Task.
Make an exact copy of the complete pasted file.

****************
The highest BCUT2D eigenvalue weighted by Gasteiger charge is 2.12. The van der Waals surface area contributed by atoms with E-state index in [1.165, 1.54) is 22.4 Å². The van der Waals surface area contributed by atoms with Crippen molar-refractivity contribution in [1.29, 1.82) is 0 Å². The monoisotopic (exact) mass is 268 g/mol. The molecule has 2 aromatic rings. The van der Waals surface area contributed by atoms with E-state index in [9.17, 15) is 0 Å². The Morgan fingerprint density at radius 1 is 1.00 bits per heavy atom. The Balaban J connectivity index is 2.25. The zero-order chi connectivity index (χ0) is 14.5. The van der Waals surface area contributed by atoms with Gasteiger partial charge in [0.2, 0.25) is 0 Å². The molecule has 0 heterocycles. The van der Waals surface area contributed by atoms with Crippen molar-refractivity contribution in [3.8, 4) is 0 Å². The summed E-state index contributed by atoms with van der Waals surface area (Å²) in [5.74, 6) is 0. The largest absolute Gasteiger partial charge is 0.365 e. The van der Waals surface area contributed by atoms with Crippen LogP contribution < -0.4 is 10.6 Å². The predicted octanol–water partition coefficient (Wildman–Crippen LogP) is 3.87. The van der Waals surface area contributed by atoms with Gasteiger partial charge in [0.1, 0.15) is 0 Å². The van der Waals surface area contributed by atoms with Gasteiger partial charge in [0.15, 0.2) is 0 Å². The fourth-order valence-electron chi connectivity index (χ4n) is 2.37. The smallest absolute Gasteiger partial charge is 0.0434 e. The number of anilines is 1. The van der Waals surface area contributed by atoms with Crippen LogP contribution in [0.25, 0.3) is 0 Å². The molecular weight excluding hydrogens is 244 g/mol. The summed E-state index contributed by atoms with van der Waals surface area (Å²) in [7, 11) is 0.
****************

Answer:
The highest BCUT2D eigenvalue weighted by Gasteiger charge is 2.12. The van der Waals surface area contributed by atoms with E-state index in [1.165, 1.54) is 22.4 Å². The van der Waals surface area contributed by atoms with Crippen molar-refractivity contribution in [1.29, 1.82) is 0 Å². The monoisotopic (exact) mass is 268 g/mol. The molecule has 2 aromatic rings. The van der Waals surface area contributed by atoms with E-state index in [9.17, 15) is 0 Å². The Morgan fingerprint density at radius 1 is 1.00 bits per heavy atom. The Balaban J connectivity index is 2.25. The zero-order chi connectivity index (χ0) is 14.5. The van der Waals surface area contributed by atoms with Gasteiger partial charge in [0.2, 0.25) is 0 Å². The molecule has 0 heterocycles. The van der Waals surface area contributed by atoms with Crippen molar-refractivity contribution in [3.8, 4) is 0 Å². The summed E-state index contributed by atoms with van der Waals surface area (Å²) in [5.74, 6) is 0. The largest absolute Gasteiger partial charge is 0.365 e. The van der Waals surface area contributed by atoms with Crippen LogP contribution < -0.4 is 10.6 Å². The predicted octanol–water partition coefficient (Wildman–Crippen LogP) is 3.87. The van der Waals surface area contributed by atoms with Gasteiger partial charge in [0.1, 0.15) is 0 Å². The van der Waals surface area contributed by atoms with Gasteiger partial charge in [0.15, 0.2) is 0 Å². The fourth-order valence-electron chi connectivity index (χ4n) is 2.37. The smallest absolute Gasteiger partial charge is 0.0434 e. The number of anilines is 1. The van der Waals surface area contributed by atoms with Crippen LogP contribution in [0.25, 0.3) is 0 Å². The molecular weight excluding hydrogens is 244 g/mol. The summed E-state index contributed by atoms with van der Waals surface area (Å²) in [7, 11) is 0.